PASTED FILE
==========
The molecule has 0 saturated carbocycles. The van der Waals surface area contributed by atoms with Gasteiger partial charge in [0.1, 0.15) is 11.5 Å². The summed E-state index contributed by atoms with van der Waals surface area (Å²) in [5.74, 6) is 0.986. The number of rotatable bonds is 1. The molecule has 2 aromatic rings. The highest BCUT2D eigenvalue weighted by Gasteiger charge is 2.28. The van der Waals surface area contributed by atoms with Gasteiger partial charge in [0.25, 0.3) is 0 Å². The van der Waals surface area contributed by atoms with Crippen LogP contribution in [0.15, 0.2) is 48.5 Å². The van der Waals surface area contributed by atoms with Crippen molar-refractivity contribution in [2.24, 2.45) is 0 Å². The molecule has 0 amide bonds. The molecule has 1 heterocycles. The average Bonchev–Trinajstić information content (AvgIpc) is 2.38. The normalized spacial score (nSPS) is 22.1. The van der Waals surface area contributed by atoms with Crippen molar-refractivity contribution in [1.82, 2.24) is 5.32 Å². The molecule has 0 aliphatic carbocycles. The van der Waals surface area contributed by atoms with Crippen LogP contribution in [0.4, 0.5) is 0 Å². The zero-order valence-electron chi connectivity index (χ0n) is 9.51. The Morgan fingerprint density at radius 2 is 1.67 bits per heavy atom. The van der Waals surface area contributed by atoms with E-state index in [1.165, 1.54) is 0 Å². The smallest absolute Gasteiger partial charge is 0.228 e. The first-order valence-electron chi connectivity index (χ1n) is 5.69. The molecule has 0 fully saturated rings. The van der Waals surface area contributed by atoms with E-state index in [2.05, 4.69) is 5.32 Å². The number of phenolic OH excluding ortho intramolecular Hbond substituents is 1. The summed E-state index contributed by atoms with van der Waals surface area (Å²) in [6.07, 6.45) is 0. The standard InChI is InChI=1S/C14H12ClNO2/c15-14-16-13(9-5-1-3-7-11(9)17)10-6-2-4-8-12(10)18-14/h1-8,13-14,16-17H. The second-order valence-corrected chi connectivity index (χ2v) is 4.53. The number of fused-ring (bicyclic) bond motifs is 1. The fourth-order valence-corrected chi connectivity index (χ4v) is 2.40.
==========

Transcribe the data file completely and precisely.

The molecule has 0 saturated carbocycles. The van der Waals surface area contributed by atoms with Gasteiger partial charge in [0.1, 0.15) is 11.5 Å². The summed E-state index contributed by atoms with van der Waals surface area (Å²) in [5.74, 6) is 0.986. The number of rotatable bonds is 1. The molecule has 2 aromatic rings. The highest BCUT2D eigenvalue weighted by Gasteiger charge is 2.28. The van der Waals surface area contributed by atoms with Gasteiger partial charge in [0.25, 0.3) is 0 Å². The van der Waals surface area contributed by atoms with Crippen LogP contribution in [0.15, 0.2) is 48.5 Å². The van der Waals surface area contributed by atoms with Crippen molar-refractivity contribution in [2.24, 2.45) is 0 Å². The molecule has 0 amide bonds. The molecule has 1 heterocycles. The average Bonchev–Trinajstić information content (AvgIpc) is 2.38. The normalized spacial score (nSPS) is 22.1. The van der Waals surface area contributed by atoms with Crippen molar-refractivity contribution in [1.82, 2.24) is 5.32 Å². The molecule has 0 aliphatic carbocycles. The van der Waals surface area contributed by atoms with Crippen LogP contribution in [0.4, 0.5) is 0 Å². The zero-order valence-electron chi connectivity index (χ0n) is 9.51. The Morgan fingerprint density at radius 2 is 1.67 bits per heavy atom. The van der Waals surface area contributed by atoms with E-state index in [1.165, 1.54) is 0 Å². The smallest absolute Gasteiger partial charge is 0.228 e. The first-order valence-electron chi connectivity index (χ1n) is 5.69. The molecule has 0 fully saturated rings. The van der Waals surface area contributed by atoms with E-state index in [2.05, 4.69) is 5.32 Å². The number of phenolic OH excluding ortho intramolecular Hbond substituents is 1. The summed E-state index contributed by atoms with van der Waals surface area (Å²) in [6.07, 6.45) is 0. The standard InChI is InChI=1S/C14H12ClNO2/c15-14-16-13(9-5-1-3-7-11(9)17)10-6-2-4-8-12(10)18-14/h1-8,13-14,16-17H. The second-order valence-corrected chi connectivity index (χ2v) is 4.53. The number of fused-ring (bicyclic) bond motifs is 1. The fourth-order valence-corrected chi connectivity index (χ4v) is 2.40.